Wednesday, May 25, 2016

Roadmaster Hitch Mounted Spare Tire Carrier

A few weeks ago, while traveling for a scheduled weekend camping trip, I had my first flat tire on my fifth wheel. It was not a big deal as it happened after we left I-95. In fact we were passing under the last traffic light before we turned into our campground.

The tire did not explode although it did make a loud thump as it let go. As I got out of the truck 100 yards later I could still hear air coming out of the tire. Obviously, the tire was totaled but it did not disintegrate.

After checking in, I dragged the rig through the entire park on three wheels and parked in my assigned space. I was more than a little concerned because I have no idea how far you can travel on three tires.

I was also surprised because I never move my rig without ensuring my tire pressures are correct. I even have an on-board compressor to use prior to leaving a campground. My tires were 4 years 8 months lod, the are light truck tires and asr made by BF Goodrich... Commercial TA tires.

The next day an old shipmate helped me jack up the rig and remove the tire. I purchased a new tire at Tire Kingdom and reinstalled it later that day.

The Tire Kingdom Manager said that happens often with fifth wheel (RV) tires when they are stored more than rolled down the highway.

When I got back home I pulled my spare, with took well over an hour to get loose from it's mount under the fifth wheel. The age of the spare was unknown since it had been in place when I bought the fifth wheel five years previous. The rim of the spare was all rusted, pitted and flaking so the entire assembly was disposed of.

I bought a new steel rim from a trailer shop on 301 in Hawthorne and 4 more new tires from Tire Kingdom to replace them all. The first new one which was made in excess of a year prior to my purchasing it on the trip (as the only tire available for 7 days) was dismounted and put on the steel rim as a spare. The other 4 tires were then mounted on the dress rims and placed on the fifth wheel.

After smashing my thumb while removing the spare, I realized the likelihood of reinstalling the spare tire under the fifth wheel was non-existent. There was no way I was going to hold up a 65 pound tire with one hand and start a not on a threaded shaft with the other while lying flat on the ground.

So I went on the internet looking for spare tire carriers and I found this:

Well I found others, but all of the others involved picking up a 65 pound tire. And in one of the videos, albeit was a motor home being discussed, The same thoughts hold true for any RV. And that basically was, flats often destroy rims as well as tires. And depending on where you are they may NOT be available and all costs getting them there will be absorbed by the person with the problem flat.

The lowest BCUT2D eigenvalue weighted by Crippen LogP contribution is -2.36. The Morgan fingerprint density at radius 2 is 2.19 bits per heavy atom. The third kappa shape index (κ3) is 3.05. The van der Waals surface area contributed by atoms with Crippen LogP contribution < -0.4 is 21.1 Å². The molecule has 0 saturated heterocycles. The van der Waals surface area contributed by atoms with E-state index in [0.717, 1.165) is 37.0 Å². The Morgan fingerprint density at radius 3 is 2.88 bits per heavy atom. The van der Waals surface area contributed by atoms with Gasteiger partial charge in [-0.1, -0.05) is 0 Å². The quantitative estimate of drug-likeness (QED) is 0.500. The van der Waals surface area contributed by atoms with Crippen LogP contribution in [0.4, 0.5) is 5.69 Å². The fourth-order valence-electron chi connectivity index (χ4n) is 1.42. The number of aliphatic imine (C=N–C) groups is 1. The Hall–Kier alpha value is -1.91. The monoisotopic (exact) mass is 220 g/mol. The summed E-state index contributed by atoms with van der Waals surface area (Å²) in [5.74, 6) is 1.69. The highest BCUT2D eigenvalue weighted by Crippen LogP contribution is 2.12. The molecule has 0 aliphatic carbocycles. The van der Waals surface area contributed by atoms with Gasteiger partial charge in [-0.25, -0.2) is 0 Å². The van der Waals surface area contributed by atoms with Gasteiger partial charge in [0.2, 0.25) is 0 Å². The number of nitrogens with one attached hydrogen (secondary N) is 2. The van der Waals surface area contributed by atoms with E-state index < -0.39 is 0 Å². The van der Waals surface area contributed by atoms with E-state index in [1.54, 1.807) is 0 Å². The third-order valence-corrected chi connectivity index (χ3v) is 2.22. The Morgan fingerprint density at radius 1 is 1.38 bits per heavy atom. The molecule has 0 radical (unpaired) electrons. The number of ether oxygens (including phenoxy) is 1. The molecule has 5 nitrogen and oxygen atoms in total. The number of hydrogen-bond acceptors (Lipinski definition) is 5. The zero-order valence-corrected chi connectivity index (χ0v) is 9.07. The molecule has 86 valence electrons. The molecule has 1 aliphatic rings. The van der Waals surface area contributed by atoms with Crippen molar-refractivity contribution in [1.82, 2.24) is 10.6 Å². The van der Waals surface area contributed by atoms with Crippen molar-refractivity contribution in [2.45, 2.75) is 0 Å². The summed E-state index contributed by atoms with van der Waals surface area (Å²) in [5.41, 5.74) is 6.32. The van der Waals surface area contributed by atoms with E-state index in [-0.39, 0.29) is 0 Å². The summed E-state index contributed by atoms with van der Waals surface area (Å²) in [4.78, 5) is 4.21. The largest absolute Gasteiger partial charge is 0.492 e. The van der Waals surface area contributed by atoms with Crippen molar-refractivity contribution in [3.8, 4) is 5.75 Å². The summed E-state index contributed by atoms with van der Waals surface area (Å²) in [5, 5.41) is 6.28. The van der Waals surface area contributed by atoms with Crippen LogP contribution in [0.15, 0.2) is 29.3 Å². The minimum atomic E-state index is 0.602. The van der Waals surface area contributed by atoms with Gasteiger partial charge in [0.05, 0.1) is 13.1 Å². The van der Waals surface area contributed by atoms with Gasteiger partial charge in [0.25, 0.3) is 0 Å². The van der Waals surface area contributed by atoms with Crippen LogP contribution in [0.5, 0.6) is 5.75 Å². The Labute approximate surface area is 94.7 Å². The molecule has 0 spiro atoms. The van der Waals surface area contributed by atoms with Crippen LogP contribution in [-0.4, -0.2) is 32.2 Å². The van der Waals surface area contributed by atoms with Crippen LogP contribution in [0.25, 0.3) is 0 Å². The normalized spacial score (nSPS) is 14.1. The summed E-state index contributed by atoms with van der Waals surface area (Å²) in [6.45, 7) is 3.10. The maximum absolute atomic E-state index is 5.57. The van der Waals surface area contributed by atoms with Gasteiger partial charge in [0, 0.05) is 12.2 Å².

So after finding the best price, the sucker is not cheap but it is very well made IMHO, I ordered one and installed it.

And that was the easy part. It fit my fifth wheel just like it was made for it.

But the 9/16 inch bolts that came with it did not reach the bolt holes in the steel rim of my spare. So I decided to look for 6 inch tap bolts that would allow me to bolt them to the mount on one end of the bolt and to the tire on the other end. It seems that 9/16 inch tap bolts are not made or if they are made they are scarce and I found none on the internet. Oh did I mention they have to be Grade 5 bolts at a minimum.

So here are my six inch long, Grade 5, 5/8 inch bolts as they arrived. I also got Grade 5 nuts, washers and lock washers at the same time.

A close-up

Now the slots and previously drilled holes in the mounting plate are alsso 9/16 inch so I also own a new 5/8 inch drill bit for reaming a 9/16 inch hole larger.

Here is the first 5/8 inch bolt ready to tighten in place on the mounting plate.

Here it is tightened down and the second mounting bolt 5/8 " hole has been drilled in the mounting plate. At this point things began to get a little more challenging. The mount normally uses 9/16" bolts which have more plan in the rim mounting bolt holes. Therefore with 9/16" bolts you can be a little sloop in alignment... NOT so with 5/8" bolts.. At this point, that 65 pound tire was going on and off the mount to many times to enjoy. The extra hole was drilled because I could not get a 5/8" bolt to align and it seemed a lot easier to add another bolt hole.

Another fun fact, the bolts never reall looked like they were parallel to each other, even when torqued down. The mounting plate slopes off on each side as you move away from the center.

Enter a homemade shim, made from a section of stainless water hose clamp.

Here you can see the edge of the water hose clamp shim peeking out from under the washer. I used one shim under the washer on the outer edge for each bolt.

Another view of the shim.

Both bolts are tightened to the back plate, the back plate is attached to the fifth wheel and spare tire mounting is about to take place. I am figuring out the location of the stop bolts that the tire rim will actually lock up to when tightened.

I used nail polish to mark where I wanted the stop bolts to stop. Nail polish also prevents the bolt from wandering while allowing me to move it if I so desire.

A look at the 5/8" bolt mounted to the back plate and holding the rim tightened in place.

Tire mounted and locked in with cable lock.

Job complete! Ready to go.

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